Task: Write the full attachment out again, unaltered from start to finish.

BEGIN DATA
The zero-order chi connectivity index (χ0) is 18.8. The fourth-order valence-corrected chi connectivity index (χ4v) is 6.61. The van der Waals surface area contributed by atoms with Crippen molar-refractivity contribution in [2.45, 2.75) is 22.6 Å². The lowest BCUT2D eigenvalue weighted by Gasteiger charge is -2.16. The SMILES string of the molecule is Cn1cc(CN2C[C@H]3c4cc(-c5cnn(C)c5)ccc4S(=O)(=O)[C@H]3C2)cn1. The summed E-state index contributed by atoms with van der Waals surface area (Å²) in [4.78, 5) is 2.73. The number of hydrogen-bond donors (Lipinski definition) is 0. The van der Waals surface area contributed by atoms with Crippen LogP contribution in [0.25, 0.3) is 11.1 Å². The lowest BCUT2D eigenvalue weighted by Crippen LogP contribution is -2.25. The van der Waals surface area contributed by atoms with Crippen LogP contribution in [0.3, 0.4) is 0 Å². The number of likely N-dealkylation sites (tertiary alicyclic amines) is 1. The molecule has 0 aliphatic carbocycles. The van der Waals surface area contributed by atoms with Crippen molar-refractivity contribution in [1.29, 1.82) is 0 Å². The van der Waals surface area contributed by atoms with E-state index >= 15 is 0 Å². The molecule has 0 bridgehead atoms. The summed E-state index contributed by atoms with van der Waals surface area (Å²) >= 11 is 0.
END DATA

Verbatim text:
The zero-order chi connectivity index (χ0) is 18.8. The fourth-order valence-corrected chi connectivity index (χ4v) is 6.61. The van der Waals surface area contributed by atoms with Crippen molar-refractivity contribution in [2.45, 2.75) is 22.6 Å². The lowest BCUT2D eigenvalue weighted by Gasteiger charge is -2.16. The SMILES string of the molecule is Cn1cc(CN2C[C@H]3c4cc(-c5cnn(C)c5)ccc4S(=O)(=O)[C@H]3C2)cn1. The summed E-state index contributed by atoms with van der Waals surface area (Å²) in [4.78, 5) is 2.73. The number of hydrogen-bond donors (Lipinski definition) is 0. The van der Waals surface area contributed by atoms with Crippen LogP contribution in [0.25, 0.3) is 11.1 Å². The lowest BCUT2D eigenvalue weighted by Crippen LogP contribution is -2.25. The van der Waals surface area contributed by atoms with Crippen LogP contribution in [0.3, 0.4) is 0 Å². The number of likely N-dealkylation sites (tertiary alicyclic amines) is 1. The molecule has 0 aliphatic carbocycles. The van der Waals surface area contributed by atoms with Crippen molar-refractivity contribution in [1.29, 1.82) is 0 Å². The van der Waals surface area contributed by atoms with E-state index >= 15 is 0 Å². The molecule has 0 bridgehead atoms. The summed E-state index contributed by atoms with van der Waals surface area (Å²) >= 11 is 0.